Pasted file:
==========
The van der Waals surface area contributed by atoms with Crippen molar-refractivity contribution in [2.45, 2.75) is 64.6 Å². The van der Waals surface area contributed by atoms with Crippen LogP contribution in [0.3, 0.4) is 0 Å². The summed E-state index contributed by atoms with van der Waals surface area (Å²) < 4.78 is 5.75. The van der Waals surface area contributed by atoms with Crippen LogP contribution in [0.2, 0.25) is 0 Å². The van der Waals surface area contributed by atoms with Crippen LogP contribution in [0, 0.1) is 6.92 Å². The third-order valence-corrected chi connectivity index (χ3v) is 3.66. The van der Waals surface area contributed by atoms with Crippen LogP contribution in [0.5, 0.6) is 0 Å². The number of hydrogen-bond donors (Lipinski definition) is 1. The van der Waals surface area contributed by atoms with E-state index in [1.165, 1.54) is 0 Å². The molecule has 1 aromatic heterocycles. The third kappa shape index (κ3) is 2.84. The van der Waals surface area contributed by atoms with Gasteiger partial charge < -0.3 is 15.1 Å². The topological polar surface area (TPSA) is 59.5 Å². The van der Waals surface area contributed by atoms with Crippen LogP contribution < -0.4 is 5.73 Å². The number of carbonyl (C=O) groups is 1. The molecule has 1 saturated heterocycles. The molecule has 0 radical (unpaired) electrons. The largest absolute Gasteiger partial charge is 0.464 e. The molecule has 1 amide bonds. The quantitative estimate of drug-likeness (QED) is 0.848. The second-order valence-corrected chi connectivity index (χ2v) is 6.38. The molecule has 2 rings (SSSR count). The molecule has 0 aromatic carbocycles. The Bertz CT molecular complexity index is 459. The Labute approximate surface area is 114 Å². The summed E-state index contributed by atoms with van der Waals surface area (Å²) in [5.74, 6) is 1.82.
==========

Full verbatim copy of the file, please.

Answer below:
The van der Waals surface area contributed by atoms with Crippen molar-refractivity contribution in [2.45, 2.75) is 64.6 Å². The van der Waals surface area contributed by atoms with Crippen LogP contribution in [0.3, 0.4) is 0 Å². The summed E-state index contributed by atoms with van der Waals surface area (Å²) < 4.78 is 5.75. The van der Waals surface area contributed by atoms with Crippen LogP contribution in [0.2, 0.25) is 0 Å². The van der Waals surface area contributed by atoms with Crippen LogP contribution in [0, 0.1) is 6.92 Å². The third-order valence-corrected chi connectivity index (χ3v) is 3.66. The van der Waals surface area contributed by atoms with Crippen LogP contribution in [0.5, 0.6) is 0 Å². The number of hydrogen-bond donors (Lipinski definition) is 1. The van der Waals surface area contributed by atoms with E-state index in [1.165, 1.54) is 0 Å². The molecule has 1 aromatic heterocycles. The third kappa shape index (κ3) is 2.84. The van der Waals surface area contributed by atoms with Gasteiger partial charge < -0.3 is 15.1 Å². The topological polar surface area (TPSA) is 59.5 Å². The van der Waals surface area contributed by atoms with Crippen LogP contribution < -0.4 is 5.73 Å². The number of carbonyl (C=O) groups is 1. The molecule has 1 saturated heterocycles. The molecule has 0 radical (unpaired) electrons. The largest absolute Gasteiger partial charge is 0.464 e. The molecule has 1 amide bonds. The quantitative estimate of drug-likeness (QED) is 0.848. The second-order valence-corrected chi connectivity index (χ2v) is 6.38. The molecule has 2 rings (SSSR count). The molecule has 0 aromatic carbocycles. The Bertz CT molecular complexity index is 459. The Labute approximate surface area is 114 Å². The summed E-state index contributed by atoms with van der Waals surface area (Å²) in [5.74, 6) is 1.82.